South Africa 186 and 220 for 6 (Smith 68, Prince 43*) beat New Zealand 119 and 283 (Vettori 60) by four wickets
Scorecard and ball-by-ball details
How they were out



A brisk 68 from Graeme Smith, his second fifty in the match, set South Africa up for a four-wicket win and a 2-0 series victory © Getty Images
Careless shots and a flurry of wickets aside, South Africa raced to a victory inside three days after successfully chasing down 217 to beat New Zealand in the third and final Test at Johannesburg. In a frenetic final two sessions, South Africa lost six wickets en route to their target and were deeply indebted to their captain's second fifty in the game to see them home by four wickets.

The tone was set just before lunch when, faced with an uncomfortable nine overs and chasing a middling target of 217, Smith and his opening partner Boeta Dippenaar set off like a rocket. Dippenaar was the aggressor, crunching four boundaries to settle South Africa's nerves who went to lunch on 49 without loss; before this game, only three times had South Africa successfully chased down more than 200 runs in the fourth innings. They were let off by New Zealand's bowlers, though, who wasted the new ball and handed the momentum - at a key stage of the match - to the batsmen.

Smith and Dippenaar continued their confident start after lunch, too. And much as South Africa's bowlers had suffered with their lengths in the morning, so did New Zealand in the afternoon session. Too often, Martin bowled short allowing the batsmen to rock back and power him through the covers. When he did pitch it up, batting was trickier, as Dippenaar found out when a fuller delivery caught his outside edge and flew to Brendon McCullum to end a 69-run opening partnership.

Undaunted, Smith continued to hit boundaries to take the initiative away from New Zealand, powering Scott Styris for a vicious four over midwicket before clobbering James Franklin for two further fours. His fifty - his second of the match - came up with a crunching back-foot drive which rather signalled that the end was nigh for New Zealand.

With South Africa settled on 114 for 1, Stephen Fleming turned to Daniel Vettori for a breakthrough who was immediately sent packing; coming down the pitch, Smith lofted him over his head for four, narrowly avoiding long-on, before smashing him for six off the next delivery. Vettori didn't bowl again in the innings.

Smith got carried away, though. After glancing Franklin fine for another four, he got cramped for room attempting the same shot. Hashim Amla, too, paid the price for over-eagerness - anyone would think they had a train to catch. After playing reasonably well for his 28, with the game seemingly in the bag, a lazy flick through midwicket off Kyle Mills saw the ball cannon into his stumps. It was a poor, careless dismissal from a batsman who too frequently flits between the excellent and the dreadful.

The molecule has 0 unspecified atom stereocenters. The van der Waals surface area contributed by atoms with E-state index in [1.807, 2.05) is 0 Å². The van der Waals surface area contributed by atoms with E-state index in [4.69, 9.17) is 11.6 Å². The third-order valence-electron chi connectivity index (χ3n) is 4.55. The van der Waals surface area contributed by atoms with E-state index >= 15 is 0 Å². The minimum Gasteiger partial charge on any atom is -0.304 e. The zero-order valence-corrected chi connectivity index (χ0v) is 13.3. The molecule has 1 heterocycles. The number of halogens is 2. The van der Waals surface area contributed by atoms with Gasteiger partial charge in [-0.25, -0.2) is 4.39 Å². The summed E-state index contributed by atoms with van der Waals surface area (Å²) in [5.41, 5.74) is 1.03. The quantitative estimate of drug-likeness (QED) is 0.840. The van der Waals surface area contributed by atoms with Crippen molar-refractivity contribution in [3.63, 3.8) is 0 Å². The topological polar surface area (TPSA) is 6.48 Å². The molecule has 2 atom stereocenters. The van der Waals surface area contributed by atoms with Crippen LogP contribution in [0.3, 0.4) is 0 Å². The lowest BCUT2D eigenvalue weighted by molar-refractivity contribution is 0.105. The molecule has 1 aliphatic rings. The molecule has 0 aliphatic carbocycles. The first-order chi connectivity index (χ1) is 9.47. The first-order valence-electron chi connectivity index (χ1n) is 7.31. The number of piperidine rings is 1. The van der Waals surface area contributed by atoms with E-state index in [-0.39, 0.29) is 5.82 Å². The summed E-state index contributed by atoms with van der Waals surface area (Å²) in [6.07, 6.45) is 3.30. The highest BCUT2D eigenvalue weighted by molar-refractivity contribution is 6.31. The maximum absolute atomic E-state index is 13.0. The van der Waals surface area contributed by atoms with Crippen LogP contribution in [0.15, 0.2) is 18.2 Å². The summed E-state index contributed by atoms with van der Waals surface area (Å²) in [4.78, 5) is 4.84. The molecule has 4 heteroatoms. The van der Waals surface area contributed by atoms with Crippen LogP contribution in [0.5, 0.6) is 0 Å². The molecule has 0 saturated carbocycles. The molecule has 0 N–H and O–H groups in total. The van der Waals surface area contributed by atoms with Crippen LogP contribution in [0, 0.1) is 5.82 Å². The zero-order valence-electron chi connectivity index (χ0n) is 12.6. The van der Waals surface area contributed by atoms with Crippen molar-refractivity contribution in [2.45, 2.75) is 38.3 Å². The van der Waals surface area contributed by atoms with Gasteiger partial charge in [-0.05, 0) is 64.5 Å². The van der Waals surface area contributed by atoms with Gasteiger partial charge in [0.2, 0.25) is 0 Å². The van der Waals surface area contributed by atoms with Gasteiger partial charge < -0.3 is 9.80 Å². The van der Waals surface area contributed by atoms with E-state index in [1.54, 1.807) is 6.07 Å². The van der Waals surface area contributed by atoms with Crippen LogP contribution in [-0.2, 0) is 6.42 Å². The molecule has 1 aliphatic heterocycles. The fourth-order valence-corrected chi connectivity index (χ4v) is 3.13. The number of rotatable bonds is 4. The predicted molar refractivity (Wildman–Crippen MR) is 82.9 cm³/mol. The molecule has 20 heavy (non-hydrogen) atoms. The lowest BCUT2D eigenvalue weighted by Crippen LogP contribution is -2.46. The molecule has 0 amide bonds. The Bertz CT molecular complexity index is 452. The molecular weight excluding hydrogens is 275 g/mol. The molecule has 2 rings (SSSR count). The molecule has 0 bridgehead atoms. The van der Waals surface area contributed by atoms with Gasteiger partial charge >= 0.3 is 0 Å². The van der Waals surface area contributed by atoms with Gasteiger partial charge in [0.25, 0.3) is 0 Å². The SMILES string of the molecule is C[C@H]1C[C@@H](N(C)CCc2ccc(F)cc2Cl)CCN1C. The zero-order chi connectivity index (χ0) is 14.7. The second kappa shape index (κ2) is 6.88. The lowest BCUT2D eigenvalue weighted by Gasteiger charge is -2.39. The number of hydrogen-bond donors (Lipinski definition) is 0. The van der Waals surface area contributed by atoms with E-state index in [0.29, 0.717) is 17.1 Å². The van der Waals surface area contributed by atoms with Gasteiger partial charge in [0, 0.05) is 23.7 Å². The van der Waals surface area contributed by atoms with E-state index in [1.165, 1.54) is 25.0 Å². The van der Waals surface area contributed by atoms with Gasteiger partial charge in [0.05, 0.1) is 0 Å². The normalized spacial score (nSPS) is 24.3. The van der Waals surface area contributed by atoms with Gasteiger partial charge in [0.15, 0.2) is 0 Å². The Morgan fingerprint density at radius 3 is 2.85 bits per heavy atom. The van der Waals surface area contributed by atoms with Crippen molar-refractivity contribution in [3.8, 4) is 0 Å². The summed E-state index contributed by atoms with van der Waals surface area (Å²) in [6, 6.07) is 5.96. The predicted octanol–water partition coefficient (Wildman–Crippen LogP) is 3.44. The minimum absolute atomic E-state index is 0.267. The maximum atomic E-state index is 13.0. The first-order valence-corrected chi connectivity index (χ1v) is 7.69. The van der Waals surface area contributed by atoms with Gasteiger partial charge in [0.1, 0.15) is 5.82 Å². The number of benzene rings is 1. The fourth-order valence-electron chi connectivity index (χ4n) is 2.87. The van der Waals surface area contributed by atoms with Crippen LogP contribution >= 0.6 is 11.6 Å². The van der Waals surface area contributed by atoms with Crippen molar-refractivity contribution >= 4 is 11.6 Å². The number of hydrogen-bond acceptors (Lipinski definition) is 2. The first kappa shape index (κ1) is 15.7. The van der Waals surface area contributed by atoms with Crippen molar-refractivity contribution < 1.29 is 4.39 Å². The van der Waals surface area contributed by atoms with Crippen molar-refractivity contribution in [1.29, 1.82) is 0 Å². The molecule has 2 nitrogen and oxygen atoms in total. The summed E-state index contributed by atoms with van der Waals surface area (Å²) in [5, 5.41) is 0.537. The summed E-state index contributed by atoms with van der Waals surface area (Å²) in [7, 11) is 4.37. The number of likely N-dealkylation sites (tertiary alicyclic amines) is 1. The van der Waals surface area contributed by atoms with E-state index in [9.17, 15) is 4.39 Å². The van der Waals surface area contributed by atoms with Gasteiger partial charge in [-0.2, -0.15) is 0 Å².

Mills, bowling with surprising pace and lift, accounted for Jacques Kallis too. And when Franklin bowled AB de Villiers for 8, South Africa's bullish counterattacking started to look a little foolish, especially considering the amount of time still left in the game. However Ashwell Prince - who is fast becoming South Africa's second middle-order rock - remained solid, calmly picking up singles to take South Africa home safely with an unbeaten 43.

Given the nervy run-chase - this is only the fourth time South Africa have successfully chased over 200 runs in the fourth innings - New Zealand were perhaps only fifty runs short of setting South Africa a truly testing total. With Jacob Oram and Daniel Vettori both playing sensibly, seemingly unflustered in the morning session, a target in excess of 250 was within their grasp. Oram misjudged the length from Dale Steyn, though, ballooning a difficult but well-held chance to de Villiers at mid-off to end their 49-run stand.

Vettori and Franklin were similarly untroubled for much of the morning; as South Africa's shoulders dropped, so did the bowler's lengths. Time and again Vettori was allowed to rock back and hammer fours through the off-side, or glance a fortunate edge down to his favoured third-man region. Curiously, Shaun Pollock was held back from the attack until the 15th over and it was he who broke through Franklin's thoroughly impressive defence. Andrew Hall then mopped up the rest as New Zealand stumbled, failing to add to their score having sat comfortably on 283 for 7.

That South Africa were so keen on finishing the job in double-quick time said much about a side that has, on occasions this season, struggled to take the initiative and close the door on their opponents. Their aggression paid dividends, however, and Smith - who received the Man-of-the-Match award for his two fifties - has ended the season on a winning note and, at last, with runs to his name.

How they were out

South Africa

Boeta Dippenaar c McCullum b Martin 37 (69 for 1)
Regulation edge to the keeper

Graeme Smith b McCullum b Franklin 68 (130 for 2)
Cut, cramped for room, thin edge to wicketkeeper

Hashim Amla b Mills 28 (156 for 3)
Left him slightly but a dreadful heave across the line, missed it by a mile

Jacques Kallis c How b Mills 13 (167 for 4)
Squared up, fended to gully

AB de Villiers b Franklin 5 (180 for 5)
Inside edge onto top of off-stump

Mark Boucher b Franklin 6 (202 for 6)
Dragged a wide one onto his stumps

New Zealand

Jacob Oram c Dippenaar b Steyn 27 (239 for 7)
Misjudged length, looped to mid-off who dived forward to take an excellent catch

James Franklin b Pollock 19 (283 for 8)
Shouldered arms to a nip-backer

Daniel Vettori c de Villiers b Hall 60 (283 for 9)
Squared up, thick edge to gully

Chris Martin c Amla b Hall 0 (283 all out)
Spooned to square leg

Will Luke is editorial assistant of Cricinfo